Sony plans to launch new 3D television sets in Japan from 10 June.
A 46-inch 3D screen will cost around 350,000 yen ($3,898; £2,608), 52% more expensive than a regular Sony flatscreen television.
Sony hopes to "liberate 3D from the confines of movie theatres," says senior vice-president Yoshihisa Ishida.
The success of 3D films like Avatar, which won three Oscars on Sunday, has boosted hopes that 3D television could take off.
Panasonic will begin selling 3D televisions in the US from Wednesday, in co-operation with electronics store Best Buy.
Samsung and LG are already selling 3D televisions and expect to launch their products in the UK and Europe over the next couple of months.
Included with the Sony television will be two pairs of special glasses and a camera sensor that will adjust sound and picture quality depending on where you sit.
The glasses cost around 12,000 yen each time you need an extra set.
They operate on an "active shutter principle" and present slightly different images to each eye, which Sony claims will provide realistic depth and crisp pictures.
ESPN, the sports network owned by Walt Disney, plans to launch a 3D sports channel this summer.
Early adopters might also be motivated by playing computer games - many of which are inherently three dimensional.
'Barriers to growth'
But in a downturn will consumers pay for fancy features like 3D?
"I'm not very optimistic about 3D TV as it is today, I see more negatives than positives," says Fernando Elizalde, from research firm Gartner.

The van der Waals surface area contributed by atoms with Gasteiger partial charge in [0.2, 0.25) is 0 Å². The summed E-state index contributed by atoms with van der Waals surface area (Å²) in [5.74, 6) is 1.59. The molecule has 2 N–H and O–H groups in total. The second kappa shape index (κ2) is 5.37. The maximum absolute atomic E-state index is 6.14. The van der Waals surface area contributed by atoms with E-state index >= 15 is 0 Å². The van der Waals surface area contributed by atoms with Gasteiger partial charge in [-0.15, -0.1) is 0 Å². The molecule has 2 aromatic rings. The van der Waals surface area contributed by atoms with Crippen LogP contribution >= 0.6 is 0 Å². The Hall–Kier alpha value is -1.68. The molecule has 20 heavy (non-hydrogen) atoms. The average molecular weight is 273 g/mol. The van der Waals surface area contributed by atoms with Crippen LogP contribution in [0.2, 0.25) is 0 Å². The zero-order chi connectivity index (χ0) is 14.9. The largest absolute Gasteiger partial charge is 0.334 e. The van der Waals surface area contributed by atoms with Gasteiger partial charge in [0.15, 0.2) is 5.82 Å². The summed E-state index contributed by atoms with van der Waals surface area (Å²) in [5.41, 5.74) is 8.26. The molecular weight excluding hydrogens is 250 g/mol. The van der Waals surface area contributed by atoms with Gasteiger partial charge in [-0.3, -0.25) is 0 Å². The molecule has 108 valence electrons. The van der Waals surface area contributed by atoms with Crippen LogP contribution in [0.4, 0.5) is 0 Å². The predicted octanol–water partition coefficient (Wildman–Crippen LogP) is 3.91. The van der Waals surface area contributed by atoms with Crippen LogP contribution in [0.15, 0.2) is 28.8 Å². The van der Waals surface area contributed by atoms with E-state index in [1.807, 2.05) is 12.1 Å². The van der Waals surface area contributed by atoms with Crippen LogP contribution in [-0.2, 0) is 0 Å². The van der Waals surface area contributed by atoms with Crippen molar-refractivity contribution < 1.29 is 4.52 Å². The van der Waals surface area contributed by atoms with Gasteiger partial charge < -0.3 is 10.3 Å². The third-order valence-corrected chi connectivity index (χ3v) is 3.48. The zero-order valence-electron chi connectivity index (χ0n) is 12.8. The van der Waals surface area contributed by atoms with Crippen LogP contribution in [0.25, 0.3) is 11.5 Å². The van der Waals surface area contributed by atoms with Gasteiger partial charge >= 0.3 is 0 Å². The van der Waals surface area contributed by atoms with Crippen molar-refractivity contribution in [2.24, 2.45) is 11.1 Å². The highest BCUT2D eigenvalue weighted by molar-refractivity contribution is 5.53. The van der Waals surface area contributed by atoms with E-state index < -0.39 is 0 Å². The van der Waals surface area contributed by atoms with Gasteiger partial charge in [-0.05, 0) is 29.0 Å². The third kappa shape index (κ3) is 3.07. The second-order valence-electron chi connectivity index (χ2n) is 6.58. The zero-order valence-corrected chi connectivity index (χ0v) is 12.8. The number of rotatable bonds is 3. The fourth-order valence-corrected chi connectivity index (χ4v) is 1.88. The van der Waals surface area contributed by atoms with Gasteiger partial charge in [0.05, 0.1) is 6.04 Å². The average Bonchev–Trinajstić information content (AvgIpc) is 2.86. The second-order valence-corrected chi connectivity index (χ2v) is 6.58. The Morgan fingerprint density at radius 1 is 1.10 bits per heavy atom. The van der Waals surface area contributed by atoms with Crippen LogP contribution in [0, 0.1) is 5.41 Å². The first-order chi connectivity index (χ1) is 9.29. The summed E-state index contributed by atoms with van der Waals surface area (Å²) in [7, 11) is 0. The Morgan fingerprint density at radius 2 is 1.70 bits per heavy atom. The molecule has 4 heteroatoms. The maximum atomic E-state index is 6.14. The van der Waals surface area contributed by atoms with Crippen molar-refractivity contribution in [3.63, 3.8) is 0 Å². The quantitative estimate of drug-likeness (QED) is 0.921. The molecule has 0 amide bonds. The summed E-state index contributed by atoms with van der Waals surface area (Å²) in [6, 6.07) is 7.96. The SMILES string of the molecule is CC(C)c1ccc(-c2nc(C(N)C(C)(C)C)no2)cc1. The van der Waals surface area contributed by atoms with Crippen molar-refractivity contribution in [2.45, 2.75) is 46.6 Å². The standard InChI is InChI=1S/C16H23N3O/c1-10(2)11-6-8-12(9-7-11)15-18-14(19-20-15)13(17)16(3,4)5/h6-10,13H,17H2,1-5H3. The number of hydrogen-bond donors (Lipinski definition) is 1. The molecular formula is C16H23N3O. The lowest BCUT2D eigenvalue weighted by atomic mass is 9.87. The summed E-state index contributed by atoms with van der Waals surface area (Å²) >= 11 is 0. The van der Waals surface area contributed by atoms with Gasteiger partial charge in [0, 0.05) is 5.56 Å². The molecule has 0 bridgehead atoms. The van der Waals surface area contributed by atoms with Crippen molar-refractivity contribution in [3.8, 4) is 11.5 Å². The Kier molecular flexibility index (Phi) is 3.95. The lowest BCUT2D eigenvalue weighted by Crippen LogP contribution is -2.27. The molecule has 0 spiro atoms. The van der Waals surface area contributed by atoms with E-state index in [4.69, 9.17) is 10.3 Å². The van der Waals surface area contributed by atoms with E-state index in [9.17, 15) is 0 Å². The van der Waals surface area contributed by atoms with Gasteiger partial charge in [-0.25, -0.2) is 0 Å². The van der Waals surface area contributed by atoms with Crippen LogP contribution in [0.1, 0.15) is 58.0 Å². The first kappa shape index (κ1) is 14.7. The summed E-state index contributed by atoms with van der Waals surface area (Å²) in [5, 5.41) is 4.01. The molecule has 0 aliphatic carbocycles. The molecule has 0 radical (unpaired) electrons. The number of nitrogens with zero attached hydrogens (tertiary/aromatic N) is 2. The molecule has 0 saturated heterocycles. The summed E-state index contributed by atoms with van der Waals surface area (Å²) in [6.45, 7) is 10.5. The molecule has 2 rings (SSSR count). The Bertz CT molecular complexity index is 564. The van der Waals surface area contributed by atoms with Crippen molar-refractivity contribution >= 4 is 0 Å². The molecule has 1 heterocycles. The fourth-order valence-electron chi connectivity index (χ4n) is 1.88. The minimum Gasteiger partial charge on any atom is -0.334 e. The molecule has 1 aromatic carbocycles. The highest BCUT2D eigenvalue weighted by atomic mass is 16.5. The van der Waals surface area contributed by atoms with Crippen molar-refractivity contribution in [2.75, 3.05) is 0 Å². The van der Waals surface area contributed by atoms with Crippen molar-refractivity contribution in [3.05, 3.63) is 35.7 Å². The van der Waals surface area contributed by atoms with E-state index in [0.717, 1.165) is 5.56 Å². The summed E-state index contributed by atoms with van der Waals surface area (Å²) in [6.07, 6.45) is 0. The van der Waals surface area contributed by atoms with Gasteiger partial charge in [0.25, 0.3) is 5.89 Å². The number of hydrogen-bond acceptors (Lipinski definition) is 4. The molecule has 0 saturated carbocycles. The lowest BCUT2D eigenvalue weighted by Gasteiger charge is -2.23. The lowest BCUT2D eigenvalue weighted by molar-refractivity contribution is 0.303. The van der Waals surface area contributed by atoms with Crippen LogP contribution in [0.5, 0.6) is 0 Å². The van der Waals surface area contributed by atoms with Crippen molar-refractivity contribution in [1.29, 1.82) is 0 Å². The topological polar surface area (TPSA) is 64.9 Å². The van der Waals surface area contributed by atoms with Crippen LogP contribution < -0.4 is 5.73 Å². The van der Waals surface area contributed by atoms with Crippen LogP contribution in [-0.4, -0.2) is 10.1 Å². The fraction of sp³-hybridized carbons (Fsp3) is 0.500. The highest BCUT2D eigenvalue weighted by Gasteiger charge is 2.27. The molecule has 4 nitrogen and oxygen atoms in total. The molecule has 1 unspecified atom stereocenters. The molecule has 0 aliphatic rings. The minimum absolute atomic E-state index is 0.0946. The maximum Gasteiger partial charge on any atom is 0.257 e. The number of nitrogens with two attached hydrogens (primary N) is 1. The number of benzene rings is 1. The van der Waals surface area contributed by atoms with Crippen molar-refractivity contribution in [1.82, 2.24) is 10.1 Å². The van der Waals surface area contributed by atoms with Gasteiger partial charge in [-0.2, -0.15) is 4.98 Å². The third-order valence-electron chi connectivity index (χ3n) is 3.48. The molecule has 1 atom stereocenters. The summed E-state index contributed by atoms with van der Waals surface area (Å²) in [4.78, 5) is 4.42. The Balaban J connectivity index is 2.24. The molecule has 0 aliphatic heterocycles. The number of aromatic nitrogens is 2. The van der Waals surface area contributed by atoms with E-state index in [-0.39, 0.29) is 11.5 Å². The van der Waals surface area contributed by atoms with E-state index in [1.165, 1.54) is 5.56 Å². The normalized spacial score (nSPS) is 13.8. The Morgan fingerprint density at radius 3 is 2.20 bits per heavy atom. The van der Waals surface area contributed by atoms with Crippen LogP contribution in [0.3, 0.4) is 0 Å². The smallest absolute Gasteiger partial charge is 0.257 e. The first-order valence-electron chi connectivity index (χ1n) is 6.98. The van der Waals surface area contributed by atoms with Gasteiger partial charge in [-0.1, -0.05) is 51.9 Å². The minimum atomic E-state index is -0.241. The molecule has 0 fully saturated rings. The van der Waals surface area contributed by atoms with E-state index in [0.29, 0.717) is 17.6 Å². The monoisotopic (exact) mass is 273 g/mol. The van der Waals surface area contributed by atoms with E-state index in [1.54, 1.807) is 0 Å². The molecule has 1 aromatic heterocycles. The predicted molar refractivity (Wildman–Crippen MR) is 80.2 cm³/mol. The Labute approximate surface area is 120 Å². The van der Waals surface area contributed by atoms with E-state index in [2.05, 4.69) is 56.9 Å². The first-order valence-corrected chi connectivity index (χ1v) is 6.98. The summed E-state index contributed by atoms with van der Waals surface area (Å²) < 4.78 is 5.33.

"The biggest barriers to growth in 3D TV are the lack of content, the inconvenience of wearing glasses and that millions of consumers have only just upgraded to high-definition sets."
"Sony has one advantage: it has arms that make TV sets, produce content and make filming equipment."
Sony has ambitious growth forecasts for 3D set sales.
It wants to sell 25 million liquid crystal display (LCD) televisions in the financial year April 2010 to March 2011, and hopes 10% of these will be 3D.
They will be hoping for a rush of orders before Japan's analogue TV signal is turned off in July 2011.
Sony is betting big on 3D. Its president, Sir Howard Stringer, calls it "the next great consumer experience".
The firm has implemented a programme of restructuring, cutting costs, reducing the number of manufacturing sites from 57 in December 2008 to 45 by May 2010.
Nevertheless in February, Sony said it expected to make a net loss of 70bn yen in the financial year ending March 2010. In the previous financial year it made a loss of of 98.9bn yen.